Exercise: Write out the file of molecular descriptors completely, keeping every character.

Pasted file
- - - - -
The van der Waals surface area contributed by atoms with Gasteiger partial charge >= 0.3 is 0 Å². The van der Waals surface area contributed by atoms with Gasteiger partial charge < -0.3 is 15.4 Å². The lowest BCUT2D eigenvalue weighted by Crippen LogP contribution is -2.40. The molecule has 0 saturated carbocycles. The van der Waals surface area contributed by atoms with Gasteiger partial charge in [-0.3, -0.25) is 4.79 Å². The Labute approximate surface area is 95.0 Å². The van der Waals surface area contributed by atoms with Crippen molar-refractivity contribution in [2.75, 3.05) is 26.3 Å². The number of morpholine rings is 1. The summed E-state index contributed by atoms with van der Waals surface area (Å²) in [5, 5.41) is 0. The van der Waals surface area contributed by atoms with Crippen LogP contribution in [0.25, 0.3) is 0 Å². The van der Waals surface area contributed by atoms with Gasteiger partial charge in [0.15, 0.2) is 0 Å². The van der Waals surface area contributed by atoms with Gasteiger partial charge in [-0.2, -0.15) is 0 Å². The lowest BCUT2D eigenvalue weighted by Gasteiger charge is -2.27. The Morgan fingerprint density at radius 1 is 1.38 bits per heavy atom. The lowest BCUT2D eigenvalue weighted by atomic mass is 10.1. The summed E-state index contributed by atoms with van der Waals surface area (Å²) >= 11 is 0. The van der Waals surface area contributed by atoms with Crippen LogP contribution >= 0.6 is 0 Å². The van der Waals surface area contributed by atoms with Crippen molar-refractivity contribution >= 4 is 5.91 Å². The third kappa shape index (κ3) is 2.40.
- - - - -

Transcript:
The van der Waals surface area contributed by atoms with Gasteiger partial charge >= 0.3 is 0 Å². The van der Waals surface area contributed by atoms with Gasteiger partial charge < -0.3 is 15.4 Å². The lowest BCUT2D eigenvalue weighted by Crippen LogP contribution is -2.40. The molecule has 0 saturated carbocycles. The van der Waals surface area contributed by atoms with Gasteiger partial charge in [-0.3, -0.25) is 4.79 Å². The Labute approximate surface area is 95.0 Å². The van der Waals surface area contributed by atoms with Crippen molar-refractivity contribution in [2.75, 3.05) is 26.3 Å². The number of morpholine rings is 1. The summed E-state index contributed by atoms with van der Waals surface area (Å²) in [5, 5.41) is 0. The van der Waals surface area contributed by atoms with Crippen LogP contribution in [0.25, 0.3) is 0 Å². The van der Waals surface area contributed by atoms with Gasteiger partial charge in [0.15, 0.2) is 0 Å². The van der Waals surface area contributed by atoms with Gasteiger partial charge in [-0.2, -0.15) is 0 Å². The lowest BCUT2D eigenvalue weighted by Gasteiger charge is -2.27. The Morgan fingerprint density at radius 1 is 1.38 bits per heavy atom. The lowest BCUT2D eigenvalue weighted by atomic mass is 10.1. The summed E-state index contributed by atoms with van der Waals surface area (Å²) >= 11 is 0. The van der Waals surface area contributed by atoms with Crippen LogP contribution >= 0.6 is 0 Å². The van der Waals surface area contributed by atoms with Crippen molar-refractivity contribution >= 4 is 5.91 Å². The third kappa shape index (κ3) is 2.40.